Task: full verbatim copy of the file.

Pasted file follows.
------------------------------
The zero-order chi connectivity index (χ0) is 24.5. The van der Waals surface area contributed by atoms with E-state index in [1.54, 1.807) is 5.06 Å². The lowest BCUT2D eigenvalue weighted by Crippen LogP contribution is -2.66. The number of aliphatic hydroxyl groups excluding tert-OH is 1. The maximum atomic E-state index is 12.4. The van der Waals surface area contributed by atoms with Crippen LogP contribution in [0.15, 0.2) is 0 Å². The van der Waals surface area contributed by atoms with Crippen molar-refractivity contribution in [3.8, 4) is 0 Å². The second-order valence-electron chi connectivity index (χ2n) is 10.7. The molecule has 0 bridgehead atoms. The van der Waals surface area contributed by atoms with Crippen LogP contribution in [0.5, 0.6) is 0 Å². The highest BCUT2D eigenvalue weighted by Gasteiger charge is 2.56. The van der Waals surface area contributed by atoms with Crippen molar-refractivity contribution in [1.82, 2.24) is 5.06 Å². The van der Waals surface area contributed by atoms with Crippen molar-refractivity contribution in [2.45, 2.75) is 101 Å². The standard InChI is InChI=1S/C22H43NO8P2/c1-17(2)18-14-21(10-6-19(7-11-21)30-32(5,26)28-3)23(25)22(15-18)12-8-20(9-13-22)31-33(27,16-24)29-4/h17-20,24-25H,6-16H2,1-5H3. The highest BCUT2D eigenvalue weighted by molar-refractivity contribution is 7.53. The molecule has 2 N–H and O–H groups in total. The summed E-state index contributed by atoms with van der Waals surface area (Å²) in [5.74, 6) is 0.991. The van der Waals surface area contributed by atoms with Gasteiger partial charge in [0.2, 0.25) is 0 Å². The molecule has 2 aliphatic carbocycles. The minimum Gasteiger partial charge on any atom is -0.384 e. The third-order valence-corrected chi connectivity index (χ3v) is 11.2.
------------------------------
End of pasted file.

The zero-order chi connectivity index (χ0) is 24.5. The van der Waals surface area contributed by atoms with E-state index in [1.54, 1.807) is 5.06 Å². The lowest BCUT2D eigenvalue weighted by Crippen LogP contribution is -2.66. The number of aliphatic hydroxyl groups excluding tert-OH is 1. The maximum atomic E-state index is 12.4. The van der Waals surface area contributed by atoms with Crippen LogP contribution in [0.15, 0.2) is 0 Å². The van der Waals surface area contributed by atoms with Crippen molar-refractivity contribution in [3.8, 4) is 0 Å². The second-order valence-electron chi connectivity index (χ2n) is 10.7. The molecule has 0 bridgehead atoms. The van der Waals surface area contributed by atoms with Crippen LogP contribution in [0.5, 0.6) is 0 Å². The highest BCUT2D eigenvalue weighted by Gasteiger charge is 2.56. The van der Waals surface area contributed by atoms with Crippen molar-refractivity contribution in [1.82, 2.24) is 5.06 Å². The van der Waals surface area contributed by atoms with Crippen molar-refractivity contribution in [2.45, 2.75) is 101 Å². The standard InChI is InChI=1S/C22H43NO8P2/c1-17(2)18-14-21(10-6-19(7-11-21)30-32(5,26)28-3)23(25)22(15-18)12-8-20(9-13-22)31-33(27,16-24)29-4/h17-20,24-25H,6-16H2,1-5H3. The highest BCUT2D eigenvalue weighted by molar-refractivity contribution is 7.53. The molecule has 2 N–H and O–H groups in total. The summed E-state index contributed by atoms with van der Waals surface area (Å²) in [5.74, 6) is 0.991. The van der Waals surface area contributed by atoms with Gasteiger partial charge in [0.2, 0.25) is 0 Å². The molecule has 2 aliphatic carbocycles. The minimum Gasteiger partial charge on any atom is -0.384 e. The third-order valence-corrected chi connectivity index (χ3v) is 11.2.